The US has one of the most wasteful healthcare systems in the world—we spend around 17 percent of our GDP on health, but experience poorer health outcomes than most other high-income countries. Part of that excess spending is lost to no-shows: patients who don’t come to their appointments cost the health system an estimated $150 billion per year, partly because 3.6 million people can’t access adequate transport on time.
Rideshare companies have been positioning themselves to help close that gap, while angling to get government funding to take patients to health appointments. Uber and Lyft have built partnerships with insurance companies, hospital systems, and clinics in hopes they can provide more efficient, non-emergency transport for patients trying to get to their appointments. And they say they can save our healthcare system plenty of money doing it.
“For the past three years, we’ve been focused on non-emergency transport,” Megan Callahan, Lyft’s Vice President of health, told me through email. “In that time, we’ve seen endless examples of the positive impact transportation can have...not just on improving overall health, but also by saving costs and increasing operational efficiencies for our healthcare partners.”
Earlier this month Lyft announced an expanded partnership with Medicare Advantage plans from health insurance companies BlueCross BlueShield and Humana. Medicare Advantage is a government program for people over 65. Essentially, patients enrolled in these insurance plans, which are funded with government dollars, can access rides to their appointments through Lyft. The rides are billed to their health insurance plan.
The timing is strategic: the Centers for Medicare and Medicaid Services (CMS) announced last April that it would cover non-emergency transport, freeing up hundreds of thousands of dollars for the rideshare companies to absorb. “We think every rideshare company should provide a way for the healthcare industry to utilize their product,” said Dan Trigub, head of business development for Uber Health. “It’s good for Uber, it’s good for the industry.”
UberHealth, launched in February 2018, has 1,000 customers thus far. Like Lyft, it’s a private product that can be adjusted to each health system, and incorporated in a hospital’s electronic medical record system. Trigub told me that Uber designed its platform so that patients don’t need to have a smartphone to use it—providers can call cars directly.
The fact that Uber and Lyft both have dedicated teams working on their health initiatives is significant. What’s unclear is what kind of impact the companies are having on the overall healthcare system. In some studies, like this Health Affairs report on two CareMore facilities in southern California, Lyft rides proved more punctual than non-Lyft counterparts and there was a 39 percent reduction in transportation costs in first year and a half. Similarly, the Uber Health model saved Boston Medical Center $500,000 by replacing shuttle buses between campuses and clinics, and patients said they were more satisfied with the services.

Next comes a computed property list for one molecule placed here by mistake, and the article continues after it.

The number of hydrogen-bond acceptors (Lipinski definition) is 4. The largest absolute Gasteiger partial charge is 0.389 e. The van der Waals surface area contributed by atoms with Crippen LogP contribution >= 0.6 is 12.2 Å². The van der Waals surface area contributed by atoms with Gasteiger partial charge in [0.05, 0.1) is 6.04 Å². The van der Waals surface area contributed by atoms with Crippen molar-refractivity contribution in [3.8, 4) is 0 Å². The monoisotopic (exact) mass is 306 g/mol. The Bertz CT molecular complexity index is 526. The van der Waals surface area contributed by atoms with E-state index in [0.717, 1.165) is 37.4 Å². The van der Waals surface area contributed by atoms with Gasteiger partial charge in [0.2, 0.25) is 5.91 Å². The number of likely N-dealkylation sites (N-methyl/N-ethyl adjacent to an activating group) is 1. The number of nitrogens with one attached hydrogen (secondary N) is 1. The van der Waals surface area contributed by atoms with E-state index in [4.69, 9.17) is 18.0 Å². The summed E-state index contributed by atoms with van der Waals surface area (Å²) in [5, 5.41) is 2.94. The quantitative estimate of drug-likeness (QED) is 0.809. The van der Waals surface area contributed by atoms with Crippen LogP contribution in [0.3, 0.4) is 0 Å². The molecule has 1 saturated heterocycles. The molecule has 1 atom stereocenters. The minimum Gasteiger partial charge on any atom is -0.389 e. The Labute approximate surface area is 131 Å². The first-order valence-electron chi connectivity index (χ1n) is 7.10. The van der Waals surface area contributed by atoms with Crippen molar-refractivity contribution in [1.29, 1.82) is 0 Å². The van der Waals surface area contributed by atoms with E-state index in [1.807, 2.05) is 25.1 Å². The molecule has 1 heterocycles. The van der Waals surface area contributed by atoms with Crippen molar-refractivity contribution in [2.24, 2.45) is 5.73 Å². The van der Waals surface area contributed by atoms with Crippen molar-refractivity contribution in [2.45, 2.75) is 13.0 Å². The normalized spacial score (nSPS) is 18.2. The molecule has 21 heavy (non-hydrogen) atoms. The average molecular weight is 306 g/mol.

But another study by University of Pennsylvania researchers demonstrated that patients did not actually go to more appointments because of rideshare services, which could suggest that a more targeted approach is needed than simply offering them cars.
Shauna Brail, an urban studies professor who researches ridehailing services at the University of Toronto, told me that new technology can help communities that public transport doesn’t reach. But she also said that cities and towns need to be involved with those partnerships, not only private health systems. “To make any lasting impact, there needs to be public investment or partnership,” she said.
Brail pointed out a partnership between Lyft and the city of Columbus, Ohio, where a pilot program was launched to connect pregnant mothers on Medicaid, a government health program for low-income families, with rides to prenatal appointments to bring down infant mortality rates.
These kind of public-private collaborations could be the next frontier, but they also can’t replace the widespread impact of good public transport. While ridesharing could be a boon for sprawling health systems looking to serve their patients and staff, improving public infrastructure still goes a long way in protecting people from injuries and death, reducing stress, boosting physical fitness, and leaving people with more money to spend on healthy food and activities.
Without a strong public component and a health system overhaul, these rideshare companies could go the way of private ambulances. Patients bear the huge burden of cost in this unregulated industry, while workers remain overworked and underpaid.
But with the tumult of our national health policies, it remains to be seen if the Trump administration will continue to slash health budgets, including funding for Medicare and Medicaid. And we don’t yet know if the privacy concerns that have plagued rideshare companies will seep into their work in the healthcare industry.
Regardless, It’s clear that companies like Uber and Lyft will be making more inroads into the health system as time goes on. “I think we are just seeing the beginning of the possibilities here,” Callahan told me. She said the company plans to expand beyond healthcare and into wellness, providing rides to grocery stores and gyms, for example.
And for those who have no access to public or private transport. That could prove as vital as the health care itself. “When you look at our aging population, the social isolation, the lack of independence that seniors have,” Trigub said. “We feel Uber gives them that independence.”